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Private Briefingwith WILLIAM PATALON III, Executive Editor
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Weary investors scouring the landscape to find decent dividend stocks to buy should take a hard look at the latest list of Dividend Aristocrats.
The S&P 500 Dividend Aristocrat Index measures the performance of companies in the S&P 500 Index with amarket value of at least $ 3 billion that have increased dividends for at least 25 consecutive years.
In 2013, only 54 companies, approximately 11% of companies in the S&P 500, made the cut.
Actually, it's no surprise this group of dividend stocks is tiny.
Think about it.
These companies have raised dividends for the last 25 years - a period of time that included the Great Recession, numerous oil price shocks, at least two major market meltdowns and wars in Iraq and Afghanistan.
If they can steadily raise their dividends in the face of that kind of adversity, you can be pretty confident they're going to be around for awhile.
They're the kind of companies that consistently deliver the goods, having outperformed the rest of the S&P 500 on a regular basis. The Aristocrats returned 4.59% annually over the last five years, while the group as a whole produced a negative 0.25% return for the period.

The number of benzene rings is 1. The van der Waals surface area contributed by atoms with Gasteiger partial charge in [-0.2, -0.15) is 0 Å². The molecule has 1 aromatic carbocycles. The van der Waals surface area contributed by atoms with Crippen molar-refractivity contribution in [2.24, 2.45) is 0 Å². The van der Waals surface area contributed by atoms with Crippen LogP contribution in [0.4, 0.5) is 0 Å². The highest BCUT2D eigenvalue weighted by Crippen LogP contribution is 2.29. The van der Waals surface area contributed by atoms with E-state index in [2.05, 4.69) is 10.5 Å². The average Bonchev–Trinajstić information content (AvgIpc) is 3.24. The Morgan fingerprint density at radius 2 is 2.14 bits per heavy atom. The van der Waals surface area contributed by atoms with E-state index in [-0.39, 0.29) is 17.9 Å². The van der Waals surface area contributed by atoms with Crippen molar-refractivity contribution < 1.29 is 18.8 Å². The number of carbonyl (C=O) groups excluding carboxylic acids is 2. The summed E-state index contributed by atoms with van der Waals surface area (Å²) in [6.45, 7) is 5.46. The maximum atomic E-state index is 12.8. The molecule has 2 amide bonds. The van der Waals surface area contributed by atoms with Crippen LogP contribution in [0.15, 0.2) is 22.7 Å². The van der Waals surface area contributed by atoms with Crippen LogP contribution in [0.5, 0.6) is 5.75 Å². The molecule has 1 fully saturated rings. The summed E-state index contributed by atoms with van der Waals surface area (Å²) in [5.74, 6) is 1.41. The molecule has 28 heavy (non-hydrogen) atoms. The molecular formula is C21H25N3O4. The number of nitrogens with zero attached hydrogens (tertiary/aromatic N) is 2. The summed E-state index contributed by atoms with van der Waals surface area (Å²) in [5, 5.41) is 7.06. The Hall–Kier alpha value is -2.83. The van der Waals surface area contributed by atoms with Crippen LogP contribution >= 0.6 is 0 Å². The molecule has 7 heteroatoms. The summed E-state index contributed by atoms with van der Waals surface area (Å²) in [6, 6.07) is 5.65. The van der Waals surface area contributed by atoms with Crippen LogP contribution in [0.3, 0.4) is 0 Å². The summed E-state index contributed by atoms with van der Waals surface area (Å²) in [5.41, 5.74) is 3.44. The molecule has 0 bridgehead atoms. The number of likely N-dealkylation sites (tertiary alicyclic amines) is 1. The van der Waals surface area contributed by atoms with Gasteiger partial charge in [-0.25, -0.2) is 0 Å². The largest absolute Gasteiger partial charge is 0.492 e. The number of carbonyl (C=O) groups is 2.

These are businesses with strong balance sheets, healthy earnings and cash flow generation that can help you protect your portfolio - regardless of the market's direction.
But not every Aristocrat is worthy of your hard earned dollars.
Some drop by the wayside. Others are increasing their dividend by draining capital from their business.
Here's what to look for when choosing the best dividend stocks to buy.
Every year in the third week in January, S&P releases an updated list of qualifying companies - and quietly drops those that don't cut it anymore.
Even though Pitney Bowes Inc. (NYSE: PBI) raised its dividend last year, its earnings have steadily declined over the years as demand for its postage mail-based products and services plummeted.
It was summarily banished from the list this year when its market cap dropped to $2.7 billion.
Meanwhile, only four newcomers were added this year.
But according to Money Morning Global Investing Specialist Martin Hutchinson there's only one of the freshly-minted Aristocrats that you should add to your portfolio right now - and some you should steer clear of.
"All you have to do is figure out which companies are run by sharpies - and are paying dividends out of capital - and which companies have genuinely solid business models that aren't going away," said Hutchinson.
Here's a look at each of the companies that made their debut in 2013, including the best one to buy.